“You cannot use your time to the best advantage if you do not make some sort of plan.” ~ Eleanor Roosevelt 

December 2015

“You have only a 10-12% chance of having your own genetic child.”

“You have only a 10-12% chance of having your own genetic child.”

“You have only a 10-12% chance of having your own genetic child.”

I will NEVER forget these words and the way I felt after hearing this from my IVF physician in September 2015. I heard these words over and over in my mind for many months following that appointment. I asked myself the same questions over and over again…

  • How could this be happening?
  • How could my biggest dream have another obstacle within it? 
  • Why was this happening? 
  • Wasn’t it enough that I had to use a sperm donor? 
  • How would I EVER pick an egg donor?? 

This went on for many months and I cried many tears. I felt a lot of loss during this time as I am sure all other women in my position have felt. It still brings tears to my eyes. Throughout my soul searching I kept coming back to one image – me as a mother. It was clear, I needed a plan.

I spent many days near the ocean as I came to terms with my situation. The ocean brought me a sense of peace and acceptance. Here is where I found the strength to keep moving ahead. 


I slowly began to look for an egg donor. I’m not going to lie, this was a big mind F$&K!!  There was no one like me – someone who looked like me, shared my  likes and dislikes, shared the same heritage. It felt impossible to pick someone. I was overwhelmed and frankly so sad about my situation. It was the little  things – my green eyes, my freckles, my height, the certainty around my health background. There was so much to consider. I felt sick each time I looked for a donor. 

Cautiously I continued my search and I kept coming back to one woman in particular. We looked somewhat alike, but she wasn’t me. We had similar interests, but she wasn’t me. It went on and on. To be honest, I was so so scared. Picking an egg donor was much scarier than picking a sperm donor. 

In December 2015 I finally selected the donor. She was as close as I was going to get. I liked certain things about her – she seemed happy, we shared some similar features, we were interested in simiair activities, she was smart, she was healthy and she had demonstrated pregnancies from her previous 5 donations. 

Yes, 5 DONATIONS!!! And, most important, she was an open donor. This meant I could meet her and she was open to  meeting my child one day should they desire this.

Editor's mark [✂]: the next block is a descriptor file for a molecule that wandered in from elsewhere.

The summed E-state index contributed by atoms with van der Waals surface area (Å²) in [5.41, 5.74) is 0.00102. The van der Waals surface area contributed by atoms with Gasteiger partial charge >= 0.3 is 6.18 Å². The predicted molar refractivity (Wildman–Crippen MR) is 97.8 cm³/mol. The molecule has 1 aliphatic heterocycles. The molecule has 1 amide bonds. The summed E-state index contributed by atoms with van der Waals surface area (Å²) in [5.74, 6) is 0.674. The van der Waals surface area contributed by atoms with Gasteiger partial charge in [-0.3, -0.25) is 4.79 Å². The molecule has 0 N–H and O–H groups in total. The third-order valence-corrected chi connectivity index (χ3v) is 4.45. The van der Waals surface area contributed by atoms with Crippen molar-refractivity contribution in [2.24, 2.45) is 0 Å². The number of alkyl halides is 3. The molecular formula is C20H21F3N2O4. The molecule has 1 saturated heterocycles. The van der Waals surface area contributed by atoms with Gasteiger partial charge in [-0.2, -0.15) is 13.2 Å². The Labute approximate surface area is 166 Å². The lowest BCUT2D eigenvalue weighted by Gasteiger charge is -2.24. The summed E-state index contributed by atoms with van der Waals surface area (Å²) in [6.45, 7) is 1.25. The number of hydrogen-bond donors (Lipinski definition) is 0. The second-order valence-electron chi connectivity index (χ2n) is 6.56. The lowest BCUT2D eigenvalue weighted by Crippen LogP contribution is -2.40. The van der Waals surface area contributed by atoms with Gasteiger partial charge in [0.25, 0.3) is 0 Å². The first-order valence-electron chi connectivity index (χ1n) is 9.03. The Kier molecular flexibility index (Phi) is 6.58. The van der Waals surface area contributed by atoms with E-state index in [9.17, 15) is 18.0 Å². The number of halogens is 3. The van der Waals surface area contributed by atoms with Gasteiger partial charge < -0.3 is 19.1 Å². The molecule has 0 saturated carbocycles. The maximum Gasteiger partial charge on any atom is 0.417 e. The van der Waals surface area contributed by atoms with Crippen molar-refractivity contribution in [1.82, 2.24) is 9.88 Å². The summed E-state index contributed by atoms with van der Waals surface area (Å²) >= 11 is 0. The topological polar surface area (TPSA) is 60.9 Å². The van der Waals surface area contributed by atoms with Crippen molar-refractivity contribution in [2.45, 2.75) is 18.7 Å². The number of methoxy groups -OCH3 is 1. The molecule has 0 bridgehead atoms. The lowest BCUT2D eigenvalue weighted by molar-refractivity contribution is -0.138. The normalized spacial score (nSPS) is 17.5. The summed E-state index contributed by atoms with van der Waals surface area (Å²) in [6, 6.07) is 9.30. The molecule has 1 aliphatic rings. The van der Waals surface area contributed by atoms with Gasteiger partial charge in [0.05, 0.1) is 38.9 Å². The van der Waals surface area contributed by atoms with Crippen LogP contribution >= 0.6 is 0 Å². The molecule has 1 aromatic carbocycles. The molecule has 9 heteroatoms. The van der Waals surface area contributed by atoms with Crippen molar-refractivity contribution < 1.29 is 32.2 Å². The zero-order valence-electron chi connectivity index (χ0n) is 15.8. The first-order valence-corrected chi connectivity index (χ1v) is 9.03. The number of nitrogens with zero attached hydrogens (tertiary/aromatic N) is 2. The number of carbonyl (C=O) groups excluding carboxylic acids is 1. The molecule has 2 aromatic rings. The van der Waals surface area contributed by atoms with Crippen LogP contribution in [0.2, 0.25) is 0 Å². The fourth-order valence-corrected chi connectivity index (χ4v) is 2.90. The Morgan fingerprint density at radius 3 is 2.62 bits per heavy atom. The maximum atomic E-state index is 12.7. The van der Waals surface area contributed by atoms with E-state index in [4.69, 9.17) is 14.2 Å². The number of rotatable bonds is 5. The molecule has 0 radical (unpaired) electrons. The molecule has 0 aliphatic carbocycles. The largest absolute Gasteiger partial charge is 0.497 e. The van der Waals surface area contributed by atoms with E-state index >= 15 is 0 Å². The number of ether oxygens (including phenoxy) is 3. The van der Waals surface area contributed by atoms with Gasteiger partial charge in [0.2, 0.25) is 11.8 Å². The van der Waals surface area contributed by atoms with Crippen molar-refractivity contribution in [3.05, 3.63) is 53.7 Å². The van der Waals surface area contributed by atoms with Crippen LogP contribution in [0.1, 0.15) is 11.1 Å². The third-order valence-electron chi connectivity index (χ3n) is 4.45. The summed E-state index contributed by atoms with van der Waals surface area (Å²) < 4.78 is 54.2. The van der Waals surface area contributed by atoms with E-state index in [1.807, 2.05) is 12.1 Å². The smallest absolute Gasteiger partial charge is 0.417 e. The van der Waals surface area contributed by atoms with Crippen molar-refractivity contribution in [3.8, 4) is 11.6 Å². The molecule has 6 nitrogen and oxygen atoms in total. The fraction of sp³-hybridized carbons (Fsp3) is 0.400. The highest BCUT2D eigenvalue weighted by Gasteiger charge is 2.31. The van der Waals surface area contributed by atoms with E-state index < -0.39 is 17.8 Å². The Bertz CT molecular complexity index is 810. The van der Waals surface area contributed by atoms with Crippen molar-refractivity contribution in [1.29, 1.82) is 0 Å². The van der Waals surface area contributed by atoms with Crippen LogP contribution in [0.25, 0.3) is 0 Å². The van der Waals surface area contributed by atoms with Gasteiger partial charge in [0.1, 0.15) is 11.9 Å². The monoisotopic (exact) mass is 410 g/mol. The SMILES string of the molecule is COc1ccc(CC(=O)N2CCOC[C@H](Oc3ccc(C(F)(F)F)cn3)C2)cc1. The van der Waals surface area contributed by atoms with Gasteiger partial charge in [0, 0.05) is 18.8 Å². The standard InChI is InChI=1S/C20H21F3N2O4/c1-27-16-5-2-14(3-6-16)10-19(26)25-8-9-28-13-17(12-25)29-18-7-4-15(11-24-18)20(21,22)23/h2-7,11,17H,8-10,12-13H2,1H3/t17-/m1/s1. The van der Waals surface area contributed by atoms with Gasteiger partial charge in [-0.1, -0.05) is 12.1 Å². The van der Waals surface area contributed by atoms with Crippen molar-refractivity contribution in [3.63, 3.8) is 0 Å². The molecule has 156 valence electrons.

As I closed out 2015 I had a plan… the journey toward motherhood moved forward. 

CMV, Genetic Tests, Acupuncture, Prenatal Vitamins, Clomide, IUI, HSG, SAT… Oh My! 

Who knew there was so much to consider and do when trying to conceive. My question, “What would have happened if I just went to a bar, had a one-night stand and got knocked up??”  

I know more about my potential baby daddy than I do any other man I have ever slept with. Initially at least. 

No, this doesn’t mean I’m a slut but rather it would have been weird to say, “Ummmm, excuse me, while you take your clothes off can you tell me your:

  • Grade point average
  • Genetic test results
  • CMV – positive or negative (who has ever even heard of this one !?!)
  • SAT scores
  • Mom and dad’s height/ weight
  • What historical event you would have liked to witness
  • Personality assessment

Oh, and, by any chance do you have your baby photo in your back pocket?  Three photos preferably. 

I’m grateful to have all of these things about donor 14127, but it is also WEIRD and overwhelming. 

People ask, “Why this donor?”  I guess it is just a feeling I have. Hard to explain. Unless you have been in this position it might be hard to understand. After looking at what seems like thousands of  profiles again and again I kept coming back to “him” – donor 14127. He is an “anonymous” donor, which means he wishes to not be contacted in the future. This brings up some questions in my mind:

  • Is it fair to select an anonymous donor?
  • Will my child be upset that they cannot find this individual in the future? 

I don’t know the answers to these questions, but the reality is that most donors choose to remain anonymous. 

Another topic that I should probably cover is my frozen eggs. Will I be using these right now or not?  I have decided to save those eggs for another day and undergo an IUI instead. What is IUI? 

  • Intrauterine insemination (IUI) involves a lab to separate fast moving sperm from sluggish or non-moving sperm
  • The fast moving sperm are then placed into the woman’s womb close to the time of ovulation when the egg is released from the ovary in the middle of the monthly cycle



Going with the IUI route I am able to save my eggs for later. Perhaps I will meet someone someday and we can have a baby together. Or, maybe in a few years I will want a 2nd child and I’ll have “old” eggs so I’ll need my frozen eggs. Who knew that someone in their late 30’s could have old eggs :). Basically, this just gives me more options in the future. 

With all these decisions made the countdown begins. 1 month until we (me, dr., donor 14127 and God) make a baby…



Photo credit: Fol Greetings 

Photo credit: Sisu Hospital